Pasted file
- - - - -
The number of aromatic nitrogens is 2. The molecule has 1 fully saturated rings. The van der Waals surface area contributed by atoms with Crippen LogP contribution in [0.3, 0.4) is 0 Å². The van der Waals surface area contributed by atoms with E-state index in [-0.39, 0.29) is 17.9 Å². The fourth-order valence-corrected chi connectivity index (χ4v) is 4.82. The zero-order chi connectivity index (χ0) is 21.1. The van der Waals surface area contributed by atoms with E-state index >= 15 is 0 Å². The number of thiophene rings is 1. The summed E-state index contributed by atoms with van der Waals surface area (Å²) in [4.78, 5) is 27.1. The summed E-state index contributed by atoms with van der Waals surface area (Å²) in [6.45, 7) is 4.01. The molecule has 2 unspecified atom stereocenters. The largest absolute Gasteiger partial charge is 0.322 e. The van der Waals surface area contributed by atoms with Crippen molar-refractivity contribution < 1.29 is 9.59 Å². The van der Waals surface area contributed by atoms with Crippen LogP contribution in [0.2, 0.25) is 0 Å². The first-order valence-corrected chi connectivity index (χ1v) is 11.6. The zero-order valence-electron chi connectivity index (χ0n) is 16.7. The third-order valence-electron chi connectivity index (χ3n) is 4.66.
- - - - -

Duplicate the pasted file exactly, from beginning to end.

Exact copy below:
The number of aromatic nitrogens is 2. The molecule has 1 fully saturated rings. The van der Waals surface area contributed by atoms with Crippen LogP contribution in [0.3, 0.4) is 0 Å². The van der Waals surface area contributed by atoms with E-state index in [-0.39, 0.29) is 17.9 Å². The fourth-order valence-corrected chi connectivity index (χ4v) is 4.82. The zero-order chi connectivity index (χ0) is 21.1. The van der Waals surface area contributed by atoms with E-state index >= 15 is 0 Å². The number of thiophene rings is 1. The summed E-state index contributed by atoms with van der Waals surface area (Å²) in [4.78, 5) is 27.1. The summed E-state index contributed by atoms with van der Waals surface area (Å²) in [6.45, 7) is 4.01. The molecule has 2 unspecified atom stereocenters. The largest absolute Gasteiger partial charge is 0.322 e. The van der Waals surface area contributed by atoms with Crippen molar-refractivity contribution < 1.29 is 9.59 Å². The van der Waals surface area contributed by atoms with Crippen LogP contribution in [0.2, 0.25) is 0 Å². The first-order valence-corrected chi connectivity index (χ1v) is 11.6. The zero-order valence-electron chi connectivity index (χ0n) is 16.7. The third-order valence-electron chi connectivity index (χ3n) is 4.66.